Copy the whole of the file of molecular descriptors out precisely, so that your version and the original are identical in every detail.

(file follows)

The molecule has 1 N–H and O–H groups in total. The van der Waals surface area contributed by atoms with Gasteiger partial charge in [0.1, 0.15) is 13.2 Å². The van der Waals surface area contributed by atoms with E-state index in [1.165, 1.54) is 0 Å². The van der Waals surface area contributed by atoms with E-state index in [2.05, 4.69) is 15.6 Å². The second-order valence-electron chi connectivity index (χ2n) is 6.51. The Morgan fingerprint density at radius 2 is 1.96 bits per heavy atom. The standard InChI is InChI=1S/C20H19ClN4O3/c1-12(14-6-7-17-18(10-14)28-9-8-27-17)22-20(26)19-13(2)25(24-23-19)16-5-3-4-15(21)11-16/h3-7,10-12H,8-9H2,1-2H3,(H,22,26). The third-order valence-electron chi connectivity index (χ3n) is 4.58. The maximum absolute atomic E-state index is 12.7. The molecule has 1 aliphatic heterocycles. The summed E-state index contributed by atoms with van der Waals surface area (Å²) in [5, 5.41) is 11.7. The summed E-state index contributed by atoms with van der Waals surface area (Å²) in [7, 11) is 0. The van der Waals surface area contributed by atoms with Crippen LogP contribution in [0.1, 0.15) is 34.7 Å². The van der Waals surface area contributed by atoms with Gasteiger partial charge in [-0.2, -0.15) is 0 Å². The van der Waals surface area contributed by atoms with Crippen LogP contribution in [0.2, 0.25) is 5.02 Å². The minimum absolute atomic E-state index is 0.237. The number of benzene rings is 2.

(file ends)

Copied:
The molecule has 1 N–H and O–H groups in total. The van der Waals surface area contributed by atoms with Gasteiger partial charge in [0.1, 0.15) is 13.2 Å². The van der Waals surface area contributed by atoms with E-state index in [1.165, 1.54) is 0 Å². The van der Waals surface area contributed by atoms with E-state index in [2.05, 4.69) is 15.6 Å². The second-order valence-electron chi connectivity index (χ2n) is 6.51. The Morgan fingerprint density at radius 2 is 1.96 bits per heavy atom. The standard InChI is InChI=1S/C20H19ClN4O3/c1-12(14-6-7-17-18(10-14)28-9-8-27-17)22-20(26)19-13(2)25(24-23-19)16-5-3-4-15(21)11-16/h3-7,10-12H,8-9H2,1-2H3,(H,22,26). The third-order valence-electron chi connectivity index (χ3n) is 4.58. The maximum absolute atomic E-state index is 12.7. The molecule has 1 aliphatic heterocycles. The summed E-state index contributed by atoms with van der Waals surface area (Å²) in [5, 5.41) is 11.7. The summed E-state index contributed by atoms with van der Waals surface area (Å²) in [7, 11) is 0. The van der Waals surface area contributed by atoms with Crippen LogP contribution in [0.1, 0.15) is 34.7 Å². The van der Waals surface area contributed by atoms with Gasteiger partial charge in [-0.2, -0.15) is 0 Å². The van der Waals surface area contributed by atoms with Crippen LogP contribution in [0.2, 0.25) is 5.02 Å². The minimum absolute atomic E-state index is 0.237. The number of benzene rings is 2.